I got the idea from a person’s Amazon review for the Jacquard deColourant product. They posted a single photo which showed a piece of fabric (a t-shirt?) that they had turned into a photo realistic image. They didn’t include any power settings or mention what kind of laser engraving tool they had. I can only assume that they coated the tshirt in deColourant, let it dry and then put the fabric in their laser engraver. The only indication they gave to speed/power was full speed and lowest power.
I put all of my notes, trials and experiment data in this blog post on the topic.
A big shout out to @MyDogsThinkImCrazy for her phenomenal posts on magnets, white boards, riser feet and working without the crumb tray. Your insight has been invaluable and I thank you!!
Thanks for sharing your experience. Always interesting to see new uses for a laser.
Wow! That is really cool!
Thank you for sharing your notes.
I played with a different brand of dye discharge paste a number of years ago using hand-cut stencils to put Celtic knot work on the legs of a pair of jeans. This is definitely next level. I’ll put this on my list of things to try!
OMG, that is an outstanding project! I have been around on the forum for 8 years and it’s not often that we see something that hasn’t cropped up before. This is one of the rare few. Now I’ve got to get my hands on some of that stuff. I didn’t see in your writeup exactly what fabric you were using; I assume cotton. Does it also work on silk and linen?
Thanks for the inspiration !
brilliant. just ordered a bottle.
the description for the bottle i bought on amazon says, “dyed natural fabrics such as cotton, linen, silk and wool.” i would suspect you’d need to be extra careful with delicates like silk.
I’m using 100% cotton shirts ordered from presshall.com The deColourant indicates that the level of lightening will depend on the type of dye used by the shirt manufacturer. The Gildan and Port & Copmany lightened to a greyish cast & the District shirt turned a nice shade of sepia tone.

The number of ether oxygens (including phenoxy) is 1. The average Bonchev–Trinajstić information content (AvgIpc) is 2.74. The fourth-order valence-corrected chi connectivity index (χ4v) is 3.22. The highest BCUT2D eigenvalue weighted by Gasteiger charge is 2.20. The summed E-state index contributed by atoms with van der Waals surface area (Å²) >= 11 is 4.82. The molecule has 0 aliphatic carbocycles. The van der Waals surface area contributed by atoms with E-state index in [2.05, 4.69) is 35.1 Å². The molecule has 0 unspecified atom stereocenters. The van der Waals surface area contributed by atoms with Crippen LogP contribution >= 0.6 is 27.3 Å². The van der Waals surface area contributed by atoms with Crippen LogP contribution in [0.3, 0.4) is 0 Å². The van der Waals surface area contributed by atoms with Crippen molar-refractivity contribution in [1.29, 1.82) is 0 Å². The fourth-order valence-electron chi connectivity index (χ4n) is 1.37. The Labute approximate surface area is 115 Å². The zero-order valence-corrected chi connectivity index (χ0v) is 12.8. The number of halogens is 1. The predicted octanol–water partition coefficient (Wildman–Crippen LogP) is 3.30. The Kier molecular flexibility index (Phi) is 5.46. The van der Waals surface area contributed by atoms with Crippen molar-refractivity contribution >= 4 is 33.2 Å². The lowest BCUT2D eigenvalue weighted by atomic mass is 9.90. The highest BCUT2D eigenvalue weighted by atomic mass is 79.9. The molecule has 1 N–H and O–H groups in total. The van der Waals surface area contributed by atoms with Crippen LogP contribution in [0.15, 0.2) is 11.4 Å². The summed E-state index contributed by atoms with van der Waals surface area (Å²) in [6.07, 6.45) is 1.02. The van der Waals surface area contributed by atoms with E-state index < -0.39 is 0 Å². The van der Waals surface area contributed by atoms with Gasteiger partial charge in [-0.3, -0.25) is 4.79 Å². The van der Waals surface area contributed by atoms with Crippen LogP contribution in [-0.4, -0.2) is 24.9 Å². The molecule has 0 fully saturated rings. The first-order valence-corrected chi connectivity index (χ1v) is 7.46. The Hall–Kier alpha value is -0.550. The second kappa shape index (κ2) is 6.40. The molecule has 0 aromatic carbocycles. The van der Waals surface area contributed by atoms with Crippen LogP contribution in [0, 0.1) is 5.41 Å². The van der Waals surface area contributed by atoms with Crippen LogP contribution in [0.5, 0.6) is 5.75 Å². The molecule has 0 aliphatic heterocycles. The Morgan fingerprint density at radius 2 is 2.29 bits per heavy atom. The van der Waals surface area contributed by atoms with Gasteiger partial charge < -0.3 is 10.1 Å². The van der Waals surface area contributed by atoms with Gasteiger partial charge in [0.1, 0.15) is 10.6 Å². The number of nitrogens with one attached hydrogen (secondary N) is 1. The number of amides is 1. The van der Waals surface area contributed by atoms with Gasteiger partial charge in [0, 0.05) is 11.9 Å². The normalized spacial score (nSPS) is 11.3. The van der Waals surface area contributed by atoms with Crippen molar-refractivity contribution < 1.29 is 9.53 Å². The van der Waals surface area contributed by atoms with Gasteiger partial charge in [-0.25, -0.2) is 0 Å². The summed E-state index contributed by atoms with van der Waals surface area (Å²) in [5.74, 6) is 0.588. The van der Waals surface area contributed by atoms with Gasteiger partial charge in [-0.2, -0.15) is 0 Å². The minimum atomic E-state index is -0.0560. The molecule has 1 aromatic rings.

5000 Gildan 5.3-ounce 100% Cotton T-Shirt <-turned out well, lightened to a grey
PC54 Port & Company Core Cotton T-Shirt <-turned out well, lightened to a grey
DT6402 District Women’s V.I.T. Boxy T-Shirt <-nice soft fabric, lightened to a sepia tone
Very cool, thanks for sharing.
From the blog:
The deColourant is a non bleach chemical that non-destructively removes the dye from darkly colored natural fabrics that have been dyed with a “dischargeable” dye . It allows you to create a white area on a dark shirt that you can then apply your image to. It works by being sprayed, brushed or stamped onto the dark fabric, allow it to dry and then apply steam heat from an iron and the fabric turns white!!
Man I think I posted something on this forum years ago where I wished for a product like this… Something that would have a bleaching or other color change effect when heated. I had no idea it existed all along!
Welcome to the forum! Thank you for sharing this new technique with us! Sounds like a lot of fun to do!
Thanks @cynd11! I couldn’t believe my eyes when I saw the photo in the Amazon review. That was the “must make” project that threw me over the edge into “must have a Glowforge!”
Can’t wait to see what you do with it! I’ve been using a hair dryer on the COOL no heat setting to speed up the deColourant drying process with mixed “success”. I think I should be more patient and wait for the deColourant to actually DRY before lasering - but I have seen color changes in the tshirts before I’ve lasered them when I wait too long to laser them. I’m in Tampa and my office AC goes into eco mode after 5pm and I think the ambient room temperature creeping up into the 80s has made the deColourant activate & start to remove the tshirt dye even at a medium-warm room temperature.
I like that if I get the laser settings right that neither the laser nor the deColourant will damage the fabric!
What I wouldn’t give to see Jacquard make a product that is triggered/activated by the Glowforge laser! Oof, now that would be COOL!!!
that could be it. it might be worth letting it dry in a cool spot. maybe like an old cardboard box where you can cut a hole in the side and blow a fan through it. keep it out of any light or heat source.
have a couple of black tshirts coming, too. but i’m going to dig through the rag bag tonight and see if i can find good scraps to test on.
Blank Tshirts on sale at Michael’s for 2.99, too, since you’re planning a trip
now you tell me, after i ordered on amazon. hrmm… free returns…
This is really cool, thanks for sharing it with us.
So interesting! I am inspired!
i just applied some to some test scraps from an old black t-shirt. it’s definitely got an odor. smells a lot like when my wife is dechlorinating water for the aquarium, but it’s stronger.
It definitely does have an odor - when applying and much stronger when heating it with a steam iron to activate the dye removal process (the other way of using the deColourant). I recommend using your steam iron outdoors or in a WELL ventilated area if you’re going to use deColourant the way the packaging suggests